So, that's what I was expecting. Get some antibiotics thrown at what is probably a virus (viruses find antibiotics largely benign, FYI), probably get a rash from the last occupant of the hospital johnny they make you put on (I put it on backwards sometimes to make the nurses smile), and out the door to the local Walgreen's to sit amidst the baby boomers anxiously awaiting their painkillers.

That's what I was expecting. Confision, chaos, a long wait in a room where the air has a taste more than a smell.

The surprises started off fast. I make my phone call, and I get told that my request will be passed on. I get another call a few minutes later. It's the head honcho of the department that handles medical stuff . She's friendly, polite, funny, and efficient. I get told to check my email in 2 minutes, print out the forms I'm being sent, and that the driver is already waiting at the bottom of the ladder to bring me to a doc who's a good guy, and who incidentally has taken care of sailors before (good news if I was 10 years younger and had a wandering eye!).
Surprise #2. We drive out of the industrial sewer part of Philadelphia where my barge was tucked aside, into a nice suburban town about 30 minutes from the city. The clinic is sparkling and sunny, and the receptionist, PA, and the doc himself are all locals, and all nice folks who wash their hands and everything. I get looked at, don't have to pull my pants off for a nice cough, and the guy takes a couple of minutes to tell me that a) I can't take the over-the-counter stuff I was taking 'cus it's playing with my blood pressure, b), give me directions to the local pharmacy, and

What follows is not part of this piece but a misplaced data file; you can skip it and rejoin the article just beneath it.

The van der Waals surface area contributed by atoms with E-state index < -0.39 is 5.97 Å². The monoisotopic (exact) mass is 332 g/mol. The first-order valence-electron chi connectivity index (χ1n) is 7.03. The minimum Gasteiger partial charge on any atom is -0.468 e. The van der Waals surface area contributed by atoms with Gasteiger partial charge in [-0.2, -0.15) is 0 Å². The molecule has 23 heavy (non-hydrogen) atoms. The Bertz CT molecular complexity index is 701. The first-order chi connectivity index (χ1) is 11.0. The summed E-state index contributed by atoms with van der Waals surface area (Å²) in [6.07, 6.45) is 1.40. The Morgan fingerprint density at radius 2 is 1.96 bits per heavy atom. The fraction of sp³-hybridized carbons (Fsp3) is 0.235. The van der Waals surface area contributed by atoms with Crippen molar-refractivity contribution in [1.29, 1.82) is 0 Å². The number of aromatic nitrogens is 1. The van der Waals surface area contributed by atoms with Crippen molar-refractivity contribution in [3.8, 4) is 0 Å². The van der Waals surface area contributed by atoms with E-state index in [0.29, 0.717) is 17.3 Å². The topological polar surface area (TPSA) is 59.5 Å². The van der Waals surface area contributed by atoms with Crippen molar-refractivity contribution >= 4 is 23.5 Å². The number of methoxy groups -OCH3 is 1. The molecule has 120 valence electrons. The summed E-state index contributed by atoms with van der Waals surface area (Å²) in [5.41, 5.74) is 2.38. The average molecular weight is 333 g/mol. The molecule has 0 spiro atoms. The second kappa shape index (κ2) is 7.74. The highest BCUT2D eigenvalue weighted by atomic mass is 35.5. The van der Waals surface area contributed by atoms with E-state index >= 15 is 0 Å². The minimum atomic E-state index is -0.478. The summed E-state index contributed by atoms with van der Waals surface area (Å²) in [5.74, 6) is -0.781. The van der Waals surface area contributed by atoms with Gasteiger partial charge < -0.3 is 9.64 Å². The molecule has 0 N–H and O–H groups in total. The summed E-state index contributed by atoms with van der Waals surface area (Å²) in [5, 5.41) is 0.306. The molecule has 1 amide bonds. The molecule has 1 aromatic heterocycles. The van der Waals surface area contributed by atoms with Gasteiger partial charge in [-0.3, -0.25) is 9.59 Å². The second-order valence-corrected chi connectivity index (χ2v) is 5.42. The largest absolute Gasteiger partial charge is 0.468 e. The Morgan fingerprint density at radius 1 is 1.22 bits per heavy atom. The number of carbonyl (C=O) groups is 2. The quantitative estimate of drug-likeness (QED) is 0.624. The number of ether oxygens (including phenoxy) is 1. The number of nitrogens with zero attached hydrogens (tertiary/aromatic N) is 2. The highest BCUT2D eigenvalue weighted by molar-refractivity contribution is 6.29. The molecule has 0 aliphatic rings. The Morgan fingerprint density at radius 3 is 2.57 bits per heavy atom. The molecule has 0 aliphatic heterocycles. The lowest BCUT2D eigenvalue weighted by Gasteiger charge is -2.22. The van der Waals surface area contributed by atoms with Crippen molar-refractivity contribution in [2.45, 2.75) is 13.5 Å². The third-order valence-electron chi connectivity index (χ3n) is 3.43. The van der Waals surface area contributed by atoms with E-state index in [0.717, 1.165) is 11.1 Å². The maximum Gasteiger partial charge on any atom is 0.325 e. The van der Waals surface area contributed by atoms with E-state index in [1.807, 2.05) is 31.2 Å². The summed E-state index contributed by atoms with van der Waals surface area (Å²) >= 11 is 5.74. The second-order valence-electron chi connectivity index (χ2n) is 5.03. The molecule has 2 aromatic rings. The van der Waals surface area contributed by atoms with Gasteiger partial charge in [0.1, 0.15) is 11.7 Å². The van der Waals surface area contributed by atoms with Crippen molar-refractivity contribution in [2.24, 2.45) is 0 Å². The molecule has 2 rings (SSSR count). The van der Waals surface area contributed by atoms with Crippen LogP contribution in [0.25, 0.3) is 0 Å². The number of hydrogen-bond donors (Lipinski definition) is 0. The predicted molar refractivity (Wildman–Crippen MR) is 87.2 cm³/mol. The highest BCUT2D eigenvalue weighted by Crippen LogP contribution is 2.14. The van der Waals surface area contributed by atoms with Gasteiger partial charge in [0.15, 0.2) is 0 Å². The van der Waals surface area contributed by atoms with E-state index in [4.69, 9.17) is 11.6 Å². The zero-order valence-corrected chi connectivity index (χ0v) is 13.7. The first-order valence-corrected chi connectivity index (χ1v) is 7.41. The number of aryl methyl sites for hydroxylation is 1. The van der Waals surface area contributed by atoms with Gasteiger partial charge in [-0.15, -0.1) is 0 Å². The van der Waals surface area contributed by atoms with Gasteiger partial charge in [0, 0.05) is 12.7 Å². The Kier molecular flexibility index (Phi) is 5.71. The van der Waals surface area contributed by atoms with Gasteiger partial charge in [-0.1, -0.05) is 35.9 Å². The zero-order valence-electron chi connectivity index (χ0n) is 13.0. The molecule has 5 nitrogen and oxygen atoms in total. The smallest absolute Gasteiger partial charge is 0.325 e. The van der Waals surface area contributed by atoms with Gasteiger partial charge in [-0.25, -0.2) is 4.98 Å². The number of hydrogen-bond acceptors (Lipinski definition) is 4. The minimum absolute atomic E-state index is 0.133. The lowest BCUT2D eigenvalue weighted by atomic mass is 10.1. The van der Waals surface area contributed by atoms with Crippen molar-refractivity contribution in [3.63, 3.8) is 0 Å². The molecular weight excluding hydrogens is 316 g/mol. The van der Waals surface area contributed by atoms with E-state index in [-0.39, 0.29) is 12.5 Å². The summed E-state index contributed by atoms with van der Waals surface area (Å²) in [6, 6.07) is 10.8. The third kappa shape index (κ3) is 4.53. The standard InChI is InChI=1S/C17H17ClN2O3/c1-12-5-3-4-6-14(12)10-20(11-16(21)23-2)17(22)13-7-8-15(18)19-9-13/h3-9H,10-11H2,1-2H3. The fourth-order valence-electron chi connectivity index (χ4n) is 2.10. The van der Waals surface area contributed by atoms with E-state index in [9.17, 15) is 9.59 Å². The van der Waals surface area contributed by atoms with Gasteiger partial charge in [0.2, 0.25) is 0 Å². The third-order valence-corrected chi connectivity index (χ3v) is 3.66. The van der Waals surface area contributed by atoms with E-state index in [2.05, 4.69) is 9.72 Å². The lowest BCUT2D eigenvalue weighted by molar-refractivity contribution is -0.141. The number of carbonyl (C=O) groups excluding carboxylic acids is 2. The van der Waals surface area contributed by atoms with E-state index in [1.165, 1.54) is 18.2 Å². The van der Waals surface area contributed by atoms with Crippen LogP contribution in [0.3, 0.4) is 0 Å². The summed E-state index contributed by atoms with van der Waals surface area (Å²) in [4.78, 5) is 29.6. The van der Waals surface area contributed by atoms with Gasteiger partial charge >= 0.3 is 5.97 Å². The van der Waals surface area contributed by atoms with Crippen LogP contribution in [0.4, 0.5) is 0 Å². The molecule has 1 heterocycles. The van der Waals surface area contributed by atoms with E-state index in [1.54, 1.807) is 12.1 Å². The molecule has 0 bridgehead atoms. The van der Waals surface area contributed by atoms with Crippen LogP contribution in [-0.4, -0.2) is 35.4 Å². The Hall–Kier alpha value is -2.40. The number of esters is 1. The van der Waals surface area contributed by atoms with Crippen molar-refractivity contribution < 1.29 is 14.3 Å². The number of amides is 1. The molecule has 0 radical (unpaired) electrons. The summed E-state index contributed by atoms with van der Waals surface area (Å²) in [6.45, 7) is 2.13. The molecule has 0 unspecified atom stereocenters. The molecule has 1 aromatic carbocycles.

c), document and handle everything for the company, no problem.

So, after that, it was kind of nice to get back to my barge and start my medication, but even so, I felt sort of like I had a reprieve. It was nice to go somewhere where the houses were clean, and there were green plants.

Monday, September 14, 2009

close calls, and some wheezing.

One of the best pieces of professional advice that I've received came in the form of an admonishment from a close friend/supervisor aboard my ship. I had failed to see a valve that was left open whilst we were moving cargo slops off of the ship. An engineer had opened a small valve to drain down a pipeline so he could change out a valve in the system, and long story short, I allowed wash water to recirculate into a tank, rather than transferring it, which cost us about 30 minutes of waiting time. After being chewed out rather thoroughly, we went over the valve lineup, and I was told that I needed to be more aware of where the cargo COULD go, as well as being aware of where I wanted it to go. The learning portion of this discussion came in the form of learning to think in terms of making suction, vacuum, and pressure waves work for me, to be aware that there is more than one way to do most things.